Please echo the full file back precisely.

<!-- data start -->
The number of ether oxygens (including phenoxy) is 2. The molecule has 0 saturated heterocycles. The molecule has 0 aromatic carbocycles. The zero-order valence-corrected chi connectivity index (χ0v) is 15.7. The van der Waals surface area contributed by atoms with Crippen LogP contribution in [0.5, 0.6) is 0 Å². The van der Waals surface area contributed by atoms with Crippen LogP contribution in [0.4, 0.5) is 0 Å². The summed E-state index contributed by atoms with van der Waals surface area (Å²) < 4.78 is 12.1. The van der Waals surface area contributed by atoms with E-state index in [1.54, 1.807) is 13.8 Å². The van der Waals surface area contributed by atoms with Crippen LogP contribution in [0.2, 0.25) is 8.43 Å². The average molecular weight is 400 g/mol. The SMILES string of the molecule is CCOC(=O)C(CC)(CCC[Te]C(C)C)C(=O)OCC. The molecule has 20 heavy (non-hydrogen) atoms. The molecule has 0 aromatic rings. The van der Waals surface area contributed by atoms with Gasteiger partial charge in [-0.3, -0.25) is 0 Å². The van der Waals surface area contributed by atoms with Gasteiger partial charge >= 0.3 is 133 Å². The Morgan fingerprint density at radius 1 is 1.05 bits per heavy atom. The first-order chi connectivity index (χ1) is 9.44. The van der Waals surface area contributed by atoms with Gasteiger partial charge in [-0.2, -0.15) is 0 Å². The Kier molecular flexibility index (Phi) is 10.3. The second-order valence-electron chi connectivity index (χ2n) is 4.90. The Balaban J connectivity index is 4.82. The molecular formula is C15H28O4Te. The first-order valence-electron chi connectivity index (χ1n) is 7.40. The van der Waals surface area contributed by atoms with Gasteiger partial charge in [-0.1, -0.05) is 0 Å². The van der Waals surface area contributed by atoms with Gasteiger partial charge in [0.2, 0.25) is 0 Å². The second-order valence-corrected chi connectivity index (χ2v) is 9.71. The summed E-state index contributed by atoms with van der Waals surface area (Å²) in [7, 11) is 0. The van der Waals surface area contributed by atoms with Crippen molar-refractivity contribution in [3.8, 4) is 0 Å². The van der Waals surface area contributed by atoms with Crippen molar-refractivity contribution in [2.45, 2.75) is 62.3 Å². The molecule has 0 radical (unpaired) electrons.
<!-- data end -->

The number of ether oxygens (including phenoxy) is 2. The molecule has 0 saturated heterocycles. The molecule has 0 aromatic carbocycles. The zero-order valence-corrected chi connectivity index (χ0v) is 15.7. The van der Waals surface area contributed by atoms with Crippen LogP contribution in [0.5, 0.6) is 0 Å². The van der Waals surface area contributed by atoms with Crippen LogP contribution in [0.4, 0.5) is 0 Å². The summed E-state index contributed by atoms with van der Waals surface area (Å²) < 4.78 is 12.1. The van der Waals surface area contributed by atoms with E-state index in [1.54, 1.807) is 13.8 Å². The van der Waals surface area contributed by atoms with Crippen LogP contribution in [0.2, 0.25) is 8.43 Å². The average molecular weight is 400 g/mol. The SMILES string of the molecule is CCOC(=O)C(CC)(CCC[Te]C(C)C)C(=O)OCC. The molecule has 20 heavy (non-hydrogen) atoms. The molecule has 0 aromatic rings. The van der Waals surface area contributed by atoms with Gasteiger partial charge in [-0.3, -0.25) is 0 Å². The van der Waals surface area contributed by atoms with Gasteiger partial charge >= 0.3 is 133 Å². The Morgan fingerprint density at radius 1 is 1.05 bits per heavy atom. The first-order chi connectivity index (χ1) is 9.44. The van der Waals surface area contributed by atoms with Gasteiger partial charge in [-0.2, -0.15) is 0 Å². The Kier molecular flexibility index (Phi) is 10.3. The second-order valence-electron chi connectivity index (χ2n) is 4.90. The Balaban J connectivity index is 4.82. The molecular formula is C15H28O4Te. The first-order valence-electron chi connectivity index (χ1n) is 7.40. The van der Waals surface area contributed by atoms with Gasteiger partial charge in [-0.1, -0.05) is 0 Å². The van der Waals surface area contributed by atoms with Gasteiger partial charge in [0.2, 0.25) is 0 Å². The second-order valence-corrected chi connectivity index (χ2v) is 9.71. The summed E-state index contributed by atoms with van der Waals surface area (Å²) in [7, 11) is 0. The van der Waals surface area contributed by atoms with Crippen molar-refractivity contribution in [3.8, 4) is 0 Å². The van der Waals surface area contributed by atoms with Crippen molar-refractivity contribution in [2.45, 2.75) is 62.3 Å². The molecule has 0 radical (unpaired) electrons.